"Born Old" ~ A Harvest Home Concert: Music Of Traditional Cultures 8/29/14
Friday, August 29, 2014 from 8:00 PM to 10:00 PM (EDT)
San Francisco, California
London, United Kingdom
"Born Old" in Concert!
Doug Van Gundy ✛ Paul Gartner
Friday, August 29th, 8:00 PM - 10:00 PM
A "Harvest Home Concert" ~ Music of Traditional Cultures
Harvest Home is a monthly series of concerts performed by musicians who have immersed themselves in traditional music and achieved acclaim and recognition as 'Tradition Bearers' in their respective fields. This series of Traditional Music is sponsored by George Balderose of the Balmoral School of Piping and Drumming and, with much appreciation, is hosted by The Four Directions - A Center for the Arts and Healing. Please also see our other concerts in the Harvest Home Series!
Born Old is Doug Van Gundy and Paul Gartner. Doug plays fiddle, guitar, harmonica, mandolin and vocals, and Paul anchors the music on banjo, fiddle, guitar and vocals. Both are blue-ribbon winners on their respective instruments. Paul is a two-time Ohio State claw hammer banjo champion, and took first in 2003 at the WV State Folk Festival at Glenville. Doug took first place in banjo at the 2008 Randolph County Fair, and is a two-time Ohio State Fiddle Champion. For 12 years they provided the music for the dance competition at the Appalachian String Band Festival, better known as Clifftop.
Born Old has appeared on "Mountain Stage", and at Marshall University, FestivALL, Shepherd University, Fort New Salem, West Virginia University, the Vandalia Gathering, Ohio University, Pittsburgh's Emerging Legend Series, the Edinboro Arts and Music Festival, Pa, New York City, Grand Ledge, Mich., Charlotte, N.C. and at Square Dances in West Virginia from Morgantown to Charleston and Dunmore to Huntington.
"The two have been playing together since 1997, and they have learned from the best traditional musicians in West Virginia. They have taught at the Augusta Heritage Center and Allegheny Echoes workshops and have shared billing with Jimmy Webb, Mike Seeger, the Avett Brothers and other respected musicians. Playing traditional old-time music from West Virginia with occasional forays into early country music from the 78 rpm era, their shows are traditional and informative while maintaining a high level of fun."
√ Doug Van Gundy
√ Paul Gartner
Growing up in Elkins, West Virginia, Doug Van Gundy was exposed to a wide range of music through the Augusta Heritage Center at Davis and Elkins College. He abandoned playing rock and roll in 1993 to study fiddle with the late Mose Coffman of Greenbrier County, West Virginia through the National Endowment for the Humanities folk arts apprenticeship program of the Augusta Heritage Center. Since that time Doug has played throughout the northeast and upper Midwest with Dwight Diller, Melvin Wine, and in The Yahoes, with Paul Gartner and Pam Lund.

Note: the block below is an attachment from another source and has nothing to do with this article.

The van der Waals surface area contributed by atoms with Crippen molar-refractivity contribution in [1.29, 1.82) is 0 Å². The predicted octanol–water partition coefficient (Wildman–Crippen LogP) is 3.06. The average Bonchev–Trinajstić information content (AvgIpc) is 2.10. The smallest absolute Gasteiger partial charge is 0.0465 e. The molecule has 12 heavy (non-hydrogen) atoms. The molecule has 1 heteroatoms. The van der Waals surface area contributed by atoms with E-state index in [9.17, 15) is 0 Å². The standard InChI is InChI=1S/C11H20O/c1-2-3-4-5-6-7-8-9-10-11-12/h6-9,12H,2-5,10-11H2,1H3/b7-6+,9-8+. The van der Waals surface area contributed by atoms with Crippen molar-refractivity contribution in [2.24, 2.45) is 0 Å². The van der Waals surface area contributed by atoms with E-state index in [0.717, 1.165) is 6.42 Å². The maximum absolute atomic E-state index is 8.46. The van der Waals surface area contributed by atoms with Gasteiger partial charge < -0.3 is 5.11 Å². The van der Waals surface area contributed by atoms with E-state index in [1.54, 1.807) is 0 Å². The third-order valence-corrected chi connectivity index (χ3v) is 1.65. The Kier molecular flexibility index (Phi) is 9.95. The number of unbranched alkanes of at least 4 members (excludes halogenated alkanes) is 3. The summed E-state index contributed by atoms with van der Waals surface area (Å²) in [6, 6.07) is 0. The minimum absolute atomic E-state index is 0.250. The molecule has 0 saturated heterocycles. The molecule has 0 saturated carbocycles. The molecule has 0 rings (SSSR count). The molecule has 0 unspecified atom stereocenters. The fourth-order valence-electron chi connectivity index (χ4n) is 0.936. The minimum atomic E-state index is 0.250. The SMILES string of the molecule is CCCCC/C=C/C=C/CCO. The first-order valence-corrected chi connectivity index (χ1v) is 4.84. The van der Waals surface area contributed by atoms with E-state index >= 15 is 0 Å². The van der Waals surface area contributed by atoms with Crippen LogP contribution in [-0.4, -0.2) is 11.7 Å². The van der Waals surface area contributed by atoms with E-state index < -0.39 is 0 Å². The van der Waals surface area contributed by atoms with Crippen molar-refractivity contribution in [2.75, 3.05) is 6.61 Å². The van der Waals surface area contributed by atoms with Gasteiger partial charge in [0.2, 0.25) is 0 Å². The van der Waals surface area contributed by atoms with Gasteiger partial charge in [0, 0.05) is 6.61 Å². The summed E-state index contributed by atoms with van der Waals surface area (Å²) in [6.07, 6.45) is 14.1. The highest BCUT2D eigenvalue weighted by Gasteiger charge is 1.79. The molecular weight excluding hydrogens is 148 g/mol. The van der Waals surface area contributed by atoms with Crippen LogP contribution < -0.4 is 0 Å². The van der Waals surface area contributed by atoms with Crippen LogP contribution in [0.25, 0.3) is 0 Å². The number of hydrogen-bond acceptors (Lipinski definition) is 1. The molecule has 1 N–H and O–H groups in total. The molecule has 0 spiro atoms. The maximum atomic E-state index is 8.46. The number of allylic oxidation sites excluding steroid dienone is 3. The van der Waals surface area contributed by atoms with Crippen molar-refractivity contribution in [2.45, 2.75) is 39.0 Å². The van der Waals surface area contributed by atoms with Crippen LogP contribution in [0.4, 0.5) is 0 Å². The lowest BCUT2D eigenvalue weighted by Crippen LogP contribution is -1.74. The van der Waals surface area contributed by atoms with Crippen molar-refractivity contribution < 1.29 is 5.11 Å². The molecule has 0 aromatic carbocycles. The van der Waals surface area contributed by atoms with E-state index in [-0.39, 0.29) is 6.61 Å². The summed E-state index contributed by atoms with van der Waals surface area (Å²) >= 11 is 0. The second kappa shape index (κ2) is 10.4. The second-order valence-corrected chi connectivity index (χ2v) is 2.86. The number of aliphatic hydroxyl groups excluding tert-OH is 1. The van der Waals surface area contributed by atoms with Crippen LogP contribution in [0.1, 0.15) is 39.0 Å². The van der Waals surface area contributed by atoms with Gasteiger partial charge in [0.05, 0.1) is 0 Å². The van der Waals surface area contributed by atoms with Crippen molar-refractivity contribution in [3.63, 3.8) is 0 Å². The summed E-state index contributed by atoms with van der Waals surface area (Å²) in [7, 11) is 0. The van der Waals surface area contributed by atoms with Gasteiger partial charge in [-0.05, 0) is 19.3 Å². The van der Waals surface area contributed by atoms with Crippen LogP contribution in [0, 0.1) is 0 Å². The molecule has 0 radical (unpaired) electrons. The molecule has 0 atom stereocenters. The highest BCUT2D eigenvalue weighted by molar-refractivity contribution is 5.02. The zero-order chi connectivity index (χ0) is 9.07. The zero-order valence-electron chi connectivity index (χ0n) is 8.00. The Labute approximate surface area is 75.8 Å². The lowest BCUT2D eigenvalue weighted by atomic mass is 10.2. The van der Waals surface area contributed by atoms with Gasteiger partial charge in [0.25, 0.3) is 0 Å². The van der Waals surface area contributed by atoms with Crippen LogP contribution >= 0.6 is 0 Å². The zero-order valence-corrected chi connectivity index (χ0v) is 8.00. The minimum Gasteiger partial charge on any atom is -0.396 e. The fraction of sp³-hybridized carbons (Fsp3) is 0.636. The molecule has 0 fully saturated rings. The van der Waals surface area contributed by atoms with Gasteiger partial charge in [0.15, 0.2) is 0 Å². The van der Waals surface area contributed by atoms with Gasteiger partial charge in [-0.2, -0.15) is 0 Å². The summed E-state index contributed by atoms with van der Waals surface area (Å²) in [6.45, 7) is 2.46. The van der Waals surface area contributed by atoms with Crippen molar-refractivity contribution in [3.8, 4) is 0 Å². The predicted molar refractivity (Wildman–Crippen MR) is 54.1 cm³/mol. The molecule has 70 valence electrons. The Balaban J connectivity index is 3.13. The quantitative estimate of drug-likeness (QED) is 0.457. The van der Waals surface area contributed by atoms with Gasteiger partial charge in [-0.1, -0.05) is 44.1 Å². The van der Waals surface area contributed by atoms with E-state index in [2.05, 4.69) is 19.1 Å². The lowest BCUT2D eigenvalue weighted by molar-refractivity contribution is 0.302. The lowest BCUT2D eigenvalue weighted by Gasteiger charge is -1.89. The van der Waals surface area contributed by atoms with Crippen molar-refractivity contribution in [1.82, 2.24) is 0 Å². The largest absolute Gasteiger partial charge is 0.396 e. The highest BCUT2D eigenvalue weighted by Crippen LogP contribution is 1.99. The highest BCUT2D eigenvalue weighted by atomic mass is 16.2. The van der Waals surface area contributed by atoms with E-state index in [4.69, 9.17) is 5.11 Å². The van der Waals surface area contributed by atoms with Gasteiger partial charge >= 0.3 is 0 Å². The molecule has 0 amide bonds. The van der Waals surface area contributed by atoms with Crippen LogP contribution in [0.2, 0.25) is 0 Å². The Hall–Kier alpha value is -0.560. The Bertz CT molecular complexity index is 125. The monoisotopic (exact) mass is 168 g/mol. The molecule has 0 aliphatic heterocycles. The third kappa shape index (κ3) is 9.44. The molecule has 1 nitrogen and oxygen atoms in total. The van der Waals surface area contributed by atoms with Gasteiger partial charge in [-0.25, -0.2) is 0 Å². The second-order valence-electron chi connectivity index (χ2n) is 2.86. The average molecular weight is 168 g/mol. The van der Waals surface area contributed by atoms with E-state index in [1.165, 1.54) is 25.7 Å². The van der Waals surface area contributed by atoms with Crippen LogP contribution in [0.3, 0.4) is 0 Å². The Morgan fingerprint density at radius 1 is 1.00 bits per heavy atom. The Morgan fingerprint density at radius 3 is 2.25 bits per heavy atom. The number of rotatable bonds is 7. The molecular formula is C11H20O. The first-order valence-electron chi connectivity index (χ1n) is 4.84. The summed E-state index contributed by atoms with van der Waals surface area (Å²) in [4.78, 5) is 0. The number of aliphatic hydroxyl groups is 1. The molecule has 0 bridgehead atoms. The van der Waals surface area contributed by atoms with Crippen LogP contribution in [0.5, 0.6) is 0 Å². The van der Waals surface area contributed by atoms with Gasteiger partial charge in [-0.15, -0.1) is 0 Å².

Doug's playing is influenced by Mr. Coffman, the Hammons Family and Central-West Virginia fiddlers Wilson Douglas, Ward Jarvis and French Carpenter, and focuses on the fiddle styles and repertoire particular to east-central West Virginia. He has taught through the Augusta Heritage Workshops on numerous occasions as well as at other workshops in New Hampshire, Michigan, Massachusetts, New York and Canada. Doug has two recordings currently available, "Born Old" with banjo player Paul Gartner, and "Two Far Gone" with fellow fiddler Jake Krack. Doug's fiddling can also be heard on albums by Dwight Diller, Peter Kosky and Glen Simpson. His music has also been featured on Swedish public television, a commercial for ABC-TV, the Outdoor Life Network, and The Crook & Chase Show on the Nashville Network. He has performed at The Kennedy Center, The Old Songs Festival, Hostos Community College of NYU in The Bronx, The Appalachian String Band Festival at Clifftop, WV and The Calliope Emerging Legends Concert Series in Pittsburgh, PA, among others.Doug is also a poet and teacher who is ofen featured at Morgantown Poets. Van Gundy's poems, “Engineers” and “The Return of the Almighty", were nominated for Pushcart Prizes. His first book of poems, "A Life Above Water", was published in 2007 by Red Hen Press. The author's poems and essays have appeared in many journals including The Oxford American, Ecotone, Waccamaw, The Louisville Review and The Fretboard Journal. He has been an elephant keeper, a copywriter, a country radio disk jockey, a letterpress operator, an arts administrator and has also taught composition to inmates and college freshmen, helped high school teachers integrate writing into their classrooms, led creative writing weekends for university students and has worked with poets from age 5 to 75. He earned his M.F.A. in poetry from Goddard College. His work has been published in numerous regional literary magazines and has won prizes in both the Eve of Saint Agnes and Lullwater Review competitions. His poems have been included in the anthology "Wild Sweet Notes: Fifty Years of West Virginia Poetry".